Witness Reporter
2 minute read
27 Aug 2021
06:29

Our viewpoint | PSL’s reputation

Witness Reporter

The country’s Premier Soccer League is celebrating 25 years of existence and its officials are right to savour this milestone, but simultaneously, there appears to be a downgrade of its reputation.

OPINION:


The country’s Premier Soccer League is celebrating 25 years of existence and its officials are right to savour this milestone, but simultaneously, there appears to be a downgrade of its reputation.

Launched in August 1996, the league was viewed as a significant jump in the development of a sport previously neglected by the apartheid system. Its caretakers would go on to boast the most organised and lucrative football product on the continent.

Launched in August 1996, the league was viewed as a significant jump in the development of a sport previously neglected by the apartheid system.

However, that fruitful exercise has been accompanied by frequent club ownership changes and some of them have been filled with controversy, which appears to have dimmed the PSL’s bright facade. The past two seasons, for example, have featured the deaths of two of the most established clubs, in the form of Bidvest Wits and Bloemfontein Celtic, respectively. These famous names have disappeared in favour of new titles and not only have these clubs’ fans reportedly been let down badly, but the new owners have proved to be controversial subjects.

This resultant instability in the PSL has created the impression that some club owners treat football as a toy to be played with and they regard fans as mere consumers with no feelings to be considered during major developments.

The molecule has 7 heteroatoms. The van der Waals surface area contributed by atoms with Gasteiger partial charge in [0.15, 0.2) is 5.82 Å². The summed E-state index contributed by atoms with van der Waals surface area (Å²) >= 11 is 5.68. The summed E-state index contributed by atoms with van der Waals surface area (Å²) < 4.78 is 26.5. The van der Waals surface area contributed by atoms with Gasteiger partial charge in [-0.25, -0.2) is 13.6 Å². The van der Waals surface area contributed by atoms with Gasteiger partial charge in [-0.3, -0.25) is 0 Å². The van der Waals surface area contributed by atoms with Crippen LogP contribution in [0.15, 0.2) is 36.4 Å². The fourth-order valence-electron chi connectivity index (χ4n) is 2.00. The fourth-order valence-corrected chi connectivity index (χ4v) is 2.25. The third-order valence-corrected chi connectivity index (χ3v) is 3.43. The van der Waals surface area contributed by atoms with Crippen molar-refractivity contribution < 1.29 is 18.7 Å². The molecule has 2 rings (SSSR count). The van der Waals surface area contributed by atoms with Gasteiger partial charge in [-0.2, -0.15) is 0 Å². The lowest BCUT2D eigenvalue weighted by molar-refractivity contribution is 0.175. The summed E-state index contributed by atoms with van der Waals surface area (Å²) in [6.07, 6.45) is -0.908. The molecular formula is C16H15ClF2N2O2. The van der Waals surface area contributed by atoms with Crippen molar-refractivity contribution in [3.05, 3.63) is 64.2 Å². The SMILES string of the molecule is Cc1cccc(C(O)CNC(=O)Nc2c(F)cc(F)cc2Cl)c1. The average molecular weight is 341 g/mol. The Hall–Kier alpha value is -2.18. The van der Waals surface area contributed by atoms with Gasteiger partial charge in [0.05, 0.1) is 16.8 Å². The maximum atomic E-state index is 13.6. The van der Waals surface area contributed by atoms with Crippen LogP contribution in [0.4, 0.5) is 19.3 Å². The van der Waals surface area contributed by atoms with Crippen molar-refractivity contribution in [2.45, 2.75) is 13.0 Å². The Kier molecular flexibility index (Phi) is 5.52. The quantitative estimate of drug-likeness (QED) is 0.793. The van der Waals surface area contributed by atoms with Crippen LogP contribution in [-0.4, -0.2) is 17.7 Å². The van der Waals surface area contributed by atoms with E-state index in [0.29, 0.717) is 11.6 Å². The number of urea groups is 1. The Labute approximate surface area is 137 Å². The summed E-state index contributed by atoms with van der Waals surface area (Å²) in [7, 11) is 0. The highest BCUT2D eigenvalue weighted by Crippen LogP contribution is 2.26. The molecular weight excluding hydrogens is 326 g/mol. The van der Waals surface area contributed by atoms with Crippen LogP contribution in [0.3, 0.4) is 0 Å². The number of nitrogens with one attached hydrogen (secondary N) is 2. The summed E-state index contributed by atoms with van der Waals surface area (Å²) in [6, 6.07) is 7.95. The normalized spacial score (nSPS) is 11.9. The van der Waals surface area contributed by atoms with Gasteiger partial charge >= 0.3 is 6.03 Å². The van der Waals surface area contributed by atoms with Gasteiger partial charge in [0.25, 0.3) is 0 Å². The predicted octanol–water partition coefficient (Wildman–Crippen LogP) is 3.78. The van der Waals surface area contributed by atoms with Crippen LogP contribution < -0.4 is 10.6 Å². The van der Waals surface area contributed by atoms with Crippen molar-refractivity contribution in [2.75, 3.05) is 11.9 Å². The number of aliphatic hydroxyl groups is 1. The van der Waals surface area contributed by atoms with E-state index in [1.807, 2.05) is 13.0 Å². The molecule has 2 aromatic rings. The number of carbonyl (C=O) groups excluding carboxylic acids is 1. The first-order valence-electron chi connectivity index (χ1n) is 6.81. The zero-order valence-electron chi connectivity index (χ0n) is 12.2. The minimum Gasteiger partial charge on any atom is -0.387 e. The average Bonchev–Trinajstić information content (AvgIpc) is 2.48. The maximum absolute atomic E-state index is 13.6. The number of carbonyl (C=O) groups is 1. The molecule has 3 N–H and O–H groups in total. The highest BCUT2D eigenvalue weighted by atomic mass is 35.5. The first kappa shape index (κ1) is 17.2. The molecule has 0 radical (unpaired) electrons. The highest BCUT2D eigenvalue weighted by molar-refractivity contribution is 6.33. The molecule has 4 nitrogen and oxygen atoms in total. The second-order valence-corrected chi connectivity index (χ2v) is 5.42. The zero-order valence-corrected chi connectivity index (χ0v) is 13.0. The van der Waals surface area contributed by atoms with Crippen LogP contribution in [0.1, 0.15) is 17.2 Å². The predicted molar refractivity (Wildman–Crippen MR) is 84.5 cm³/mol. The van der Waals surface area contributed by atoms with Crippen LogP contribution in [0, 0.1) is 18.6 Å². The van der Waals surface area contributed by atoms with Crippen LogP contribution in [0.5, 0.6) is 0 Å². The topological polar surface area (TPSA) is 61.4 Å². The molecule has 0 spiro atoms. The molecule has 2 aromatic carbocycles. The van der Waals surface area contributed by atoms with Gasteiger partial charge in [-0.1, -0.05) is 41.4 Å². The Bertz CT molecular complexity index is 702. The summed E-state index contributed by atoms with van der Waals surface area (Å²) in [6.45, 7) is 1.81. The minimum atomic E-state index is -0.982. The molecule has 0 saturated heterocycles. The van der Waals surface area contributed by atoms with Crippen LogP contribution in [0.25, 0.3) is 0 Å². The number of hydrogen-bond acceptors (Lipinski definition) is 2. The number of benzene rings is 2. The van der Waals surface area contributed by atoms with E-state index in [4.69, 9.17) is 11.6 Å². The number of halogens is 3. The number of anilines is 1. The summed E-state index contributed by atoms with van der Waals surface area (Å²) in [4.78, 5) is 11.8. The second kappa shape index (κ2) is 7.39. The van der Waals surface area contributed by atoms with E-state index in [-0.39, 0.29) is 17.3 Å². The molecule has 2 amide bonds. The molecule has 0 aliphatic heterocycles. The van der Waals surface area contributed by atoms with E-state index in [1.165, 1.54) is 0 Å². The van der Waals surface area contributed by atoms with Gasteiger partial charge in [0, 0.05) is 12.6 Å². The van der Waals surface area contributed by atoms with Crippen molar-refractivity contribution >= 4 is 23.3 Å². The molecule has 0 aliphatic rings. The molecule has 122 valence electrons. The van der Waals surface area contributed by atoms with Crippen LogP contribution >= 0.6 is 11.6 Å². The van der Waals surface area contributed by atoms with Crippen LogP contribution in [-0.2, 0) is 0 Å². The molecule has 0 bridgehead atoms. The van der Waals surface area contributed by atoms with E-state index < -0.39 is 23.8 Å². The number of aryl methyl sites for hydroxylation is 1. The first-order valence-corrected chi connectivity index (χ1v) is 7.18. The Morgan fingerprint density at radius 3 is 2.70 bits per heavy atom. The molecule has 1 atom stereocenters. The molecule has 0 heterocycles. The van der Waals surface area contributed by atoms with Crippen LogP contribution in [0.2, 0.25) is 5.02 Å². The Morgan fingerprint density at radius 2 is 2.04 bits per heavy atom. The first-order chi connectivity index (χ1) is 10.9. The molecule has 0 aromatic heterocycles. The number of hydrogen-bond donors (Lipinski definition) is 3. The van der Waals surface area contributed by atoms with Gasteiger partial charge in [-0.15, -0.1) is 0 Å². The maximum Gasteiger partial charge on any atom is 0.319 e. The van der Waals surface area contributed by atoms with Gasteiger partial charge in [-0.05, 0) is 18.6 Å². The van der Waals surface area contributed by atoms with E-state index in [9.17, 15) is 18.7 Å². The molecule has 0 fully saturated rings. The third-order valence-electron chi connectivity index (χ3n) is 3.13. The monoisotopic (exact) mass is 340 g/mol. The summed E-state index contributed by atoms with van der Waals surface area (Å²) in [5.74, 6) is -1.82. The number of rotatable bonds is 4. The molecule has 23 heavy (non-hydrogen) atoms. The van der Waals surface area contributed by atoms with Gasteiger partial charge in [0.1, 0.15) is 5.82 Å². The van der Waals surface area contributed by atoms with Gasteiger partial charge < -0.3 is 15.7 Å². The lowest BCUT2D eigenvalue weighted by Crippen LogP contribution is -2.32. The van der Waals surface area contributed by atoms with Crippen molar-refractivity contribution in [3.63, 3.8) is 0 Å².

The PSL’s head honchos ought to be wary of the reputational damage emerging from them apparently not doing enough to keep clubs stable and ensuring that the potential newcomers are suited to running a club from a financial and administrative standpoint, and will respect supporters as the lifeblood of the sport.

The PSL’s head honchos ought to be wary of the reputational damage emerging from them apparently not doing enough to keep clubs stable and ensuring that the potential newcomers are suited to running a club

It is possible that greater stability at the clubs might have avoided the latest development of the cash-strapped Msunduzi Municipality feeling obliged to fork out R27 million to keep Maritzburg United here for the next three years.

This is in addition to the council already being responsible for the upkeep of Harry Gwala Stadium and surrounds. If PSL clubs keep changing hands so regularly, and so controversially, it will bolster the notion that too many own goals are being scored on and off the field.

red witness logo
Write to letters@witness.co.za
The editor reserves the right to edit all contributions. All letters must contain the writer’s full name, address and contact number for record purposes or they will not be published. Well written topical letters under 225 words will take precedence. The Witness does not guarantee to publish all letters.